I had Kona shaved. She was keeping a section of fur on her side down really short; it looked like she was prepped for surgery. It's a nervous habit that started when Hunter came to live here. I thought maybe if all her hair was short, she'd lose the habit. The fur is
starting to grow back out but I can't tell yet if it's worked. The next step is to put her in one of those head cones until it grows back in, but I think I don't want to do that. It's awkward for her and scary for me and there's no guarantee it would work. So she might just look like a side surgery cat forever.

Our area got loads of wind and rain in the past few weeks. After one particularly windy night, the next day's drive was like playing a video game. I swerved to avoid branches and clumps of leaves, I moved into the opposite lane to miss a tumbleweed, and was surprised by a skunk! I made it safely - and smell-less - to work. The route home was
easier as most debris was gone by then, but I was sure glad I'd spent all those days watching Harry play Pole Position!

Speaking of driving, my mom had a hearing at DMV last week. She took a vision and written test and is now able to drive again! She still has to take a driving test some time in the next month or so, but is under no DMV restrictions until then. Her doctor has some restrictions, though: she must test her blood sugar or eat (or both) before getting
in the car.

I will continue to visit on a semi-regular schedule, but at least now if she's out of milk she can pop up to the store for it.

And my last snippet... Harry and I went to see Avatar in 3D. The movie is awesome but quite intense for folk who aren't into the science fiction/fantasy realm. It's a whopping 2 hours and 40 minutes long and most of that is spent on another planet.

However, the real kicker wasn't the film at all. It was before, when the audience was waiting in restless anticipation. There we all sat, funny glasses in hand or tucked up on top of our heads. Down the row, a mother with children tried to keep them quiet. Popcorn and soda, and answers to the zillion questions kids have... and most of it in a low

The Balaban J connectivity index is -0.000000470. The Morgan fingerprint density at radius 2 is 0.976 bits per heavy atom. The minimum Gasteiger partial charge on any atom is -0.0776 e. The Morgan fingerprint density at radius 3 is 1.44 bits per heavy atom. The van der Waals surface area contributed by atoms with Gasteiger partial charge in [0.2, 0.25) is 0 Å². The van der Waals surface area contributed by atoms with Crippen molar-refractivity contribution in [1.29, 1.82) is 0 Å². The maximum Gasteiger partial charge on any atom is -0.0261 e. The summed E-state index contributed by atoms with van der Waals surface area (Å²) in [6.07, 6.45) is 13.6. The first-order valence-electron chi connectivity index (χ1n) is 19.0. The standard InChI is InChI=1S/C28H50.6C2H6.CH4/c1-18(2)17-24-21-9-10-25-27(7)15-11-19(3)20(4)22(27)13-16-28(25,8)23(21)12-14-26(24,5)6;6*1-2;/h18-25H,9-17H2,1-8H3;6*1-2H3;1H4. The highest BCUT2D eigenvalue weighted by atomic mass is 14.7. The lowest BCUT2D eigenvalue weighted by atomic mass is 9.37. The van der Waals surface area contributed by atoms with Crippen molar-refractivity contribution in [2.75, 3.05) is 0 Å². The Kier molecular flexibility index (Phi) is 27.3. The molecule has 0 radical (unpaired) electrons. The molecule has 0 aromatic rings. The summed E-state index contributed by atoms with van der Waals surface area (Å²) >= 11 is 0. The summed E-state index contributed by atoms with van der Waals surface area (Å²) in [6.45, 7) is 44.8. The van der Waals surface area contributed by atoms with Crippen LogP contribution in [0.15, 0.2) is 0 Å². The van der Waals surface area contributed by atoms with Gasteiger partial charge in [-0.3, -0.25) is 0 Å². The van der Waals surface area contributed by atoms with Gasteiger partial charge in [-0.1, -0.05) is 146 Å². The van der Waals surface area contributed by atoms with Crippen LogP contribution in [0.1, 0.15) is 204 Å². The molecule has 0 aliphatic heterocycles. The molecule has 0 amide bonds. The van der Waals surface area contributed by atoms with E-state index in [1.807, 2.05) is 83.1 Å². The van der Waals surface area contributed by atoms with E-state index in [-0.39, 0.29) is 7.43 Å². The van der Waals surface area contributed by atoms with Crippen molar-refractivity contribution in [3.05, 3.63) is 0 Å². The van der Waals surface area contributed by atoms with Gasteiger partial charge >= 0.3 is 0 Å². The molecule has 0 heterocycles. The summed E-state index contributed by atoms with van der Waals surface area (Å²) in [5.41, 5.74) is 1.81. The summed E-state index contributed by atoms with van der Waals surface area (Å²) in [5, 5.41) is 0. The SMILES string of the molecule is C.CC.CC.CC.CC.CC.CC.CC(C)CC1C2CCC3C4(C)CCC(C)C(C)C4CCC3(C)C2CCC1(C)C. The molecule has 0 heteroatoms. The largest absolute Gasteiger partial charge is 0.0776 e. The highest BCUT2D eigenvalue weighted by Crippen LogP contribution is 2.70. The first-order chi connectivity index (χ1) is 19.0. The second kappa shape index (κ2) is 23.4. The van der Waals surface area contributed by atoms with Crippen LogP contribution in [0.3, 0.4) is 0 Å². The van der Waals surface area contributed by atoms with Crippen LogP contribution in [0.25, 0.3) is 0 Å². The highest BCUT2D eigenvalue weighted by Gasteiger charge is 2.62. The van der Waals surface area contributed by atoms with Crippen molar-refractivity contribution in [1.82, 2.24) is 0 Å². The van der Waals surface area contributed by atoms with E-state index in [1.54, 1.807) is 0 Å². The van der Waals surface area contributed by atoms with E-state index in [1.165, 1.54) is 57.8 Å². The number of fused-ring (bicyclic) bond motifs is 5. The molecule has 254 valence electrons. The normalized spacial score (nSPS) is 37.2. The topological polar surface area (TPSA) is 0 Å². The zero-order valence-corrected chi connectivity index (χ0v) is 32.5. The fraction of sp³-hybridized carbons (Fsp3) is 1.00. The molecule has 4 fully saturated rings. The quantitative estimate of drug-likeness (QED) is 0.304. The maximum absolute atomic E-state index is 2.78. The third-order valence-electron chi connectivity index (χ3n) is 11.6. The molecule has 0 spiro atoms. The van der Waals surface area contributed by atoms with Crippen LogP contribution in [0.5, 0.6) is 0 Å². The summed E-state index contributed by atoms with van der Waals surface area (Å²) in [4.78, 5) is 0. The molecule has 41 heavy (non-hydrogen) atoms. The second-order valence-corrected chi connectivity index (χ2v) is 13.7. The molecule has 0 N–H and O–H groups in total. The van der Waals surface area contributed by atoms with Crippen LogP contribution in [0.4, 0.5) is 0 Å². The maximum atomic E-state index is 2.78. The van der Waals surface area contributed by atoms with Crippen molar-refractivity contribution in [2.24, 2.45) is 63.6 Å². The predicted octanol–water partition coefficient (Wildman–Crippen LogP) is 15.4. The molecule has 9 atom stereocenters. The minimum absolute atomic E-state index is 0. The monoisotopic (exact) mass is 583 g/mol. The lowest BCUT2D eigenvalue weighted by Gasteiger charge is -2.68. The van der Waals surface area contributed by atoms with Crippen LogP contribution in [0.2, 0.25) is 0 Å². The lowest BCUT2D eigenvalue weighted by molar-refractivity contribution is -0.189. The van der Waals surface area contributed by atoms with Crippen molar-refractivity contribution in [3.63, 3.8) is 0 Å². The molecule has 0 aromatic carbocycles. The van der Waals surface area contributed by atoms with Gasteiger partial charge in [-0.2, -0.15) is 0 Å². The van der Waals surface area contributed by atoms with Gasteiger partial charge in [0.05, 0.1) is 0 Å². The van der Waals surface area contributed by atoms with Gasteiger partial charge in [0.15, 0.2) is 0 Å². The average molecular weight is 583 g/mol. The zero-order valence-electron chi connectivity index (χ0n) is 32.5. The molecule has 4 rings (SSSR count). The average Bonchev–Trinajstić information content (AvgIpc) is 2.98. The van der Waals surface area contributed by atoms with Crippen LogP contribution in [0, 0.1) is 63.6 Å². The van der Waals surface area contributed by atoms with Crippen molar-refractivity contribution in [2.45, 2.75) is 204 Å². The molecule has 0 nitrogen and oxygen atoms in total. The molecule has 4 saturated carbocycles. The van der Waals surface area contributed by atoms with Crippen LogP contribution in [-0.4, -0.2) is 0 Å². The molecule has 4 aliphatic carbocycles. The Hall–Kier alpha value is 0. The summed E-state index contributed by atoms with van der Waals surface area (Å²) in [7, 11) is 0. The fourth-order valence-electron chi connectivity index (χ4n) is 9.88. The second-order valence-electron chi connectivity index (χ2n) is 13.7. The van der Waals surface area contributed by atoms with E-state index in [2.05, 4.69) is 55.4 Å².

mutter where I couldn't hear the words. But then, clearly over the general theater noise, I hear the mom.

She said, "No, the popcorn *is* 3D."


The Desk Drawer writer's exercise


Movie review header

He’s Just Not That Into You

Let us begin by so noting that there are lots of big name stars in this movie.

Jasmine Woods ... Crying 20-Something (as Kristen Faye Hunter)
Scarlett Johansson ... Anna Marks
Ben Affleck ... Neil
Jennifer Aniston ... Beth Murphy
Drew Barrymore ... Mary
Kris Kristofferson ... Ken Murphy

Which by no means makes a great movie, let us not misunderstand. I’m jes’ sayin’.

Let us so note that Jennifer Anistan is by no means any sort of outstanding actress and again, I’m jes’ sayin’.

In fact, Jennifer is very much beginning to show her age and should I mention that I’m jes’ sayin’? The “girl” is seriously pushing 40, she’s not married, has no children, and always manages to get caught topless somewhere, either on the beach or around her home. Such bad luck, poor child.

But I did like Jennifer’s character in this movie, which is a chick flick, let us not mislead. Gentlemen might, ahem, enjoy this movie but with my very heterosexual husband as my guide, go with me here, the fellows will tune this thing out after the first fifteen minutes. As a date flick, well it might do as the movie does deal with the ticklish issues of finding, meeting, and solidifying a relationship and a couple on a date could use this film as a springboard to discuss amongst themselves.

Husbands, I dunno, I don’t see them enjoying this thing at all.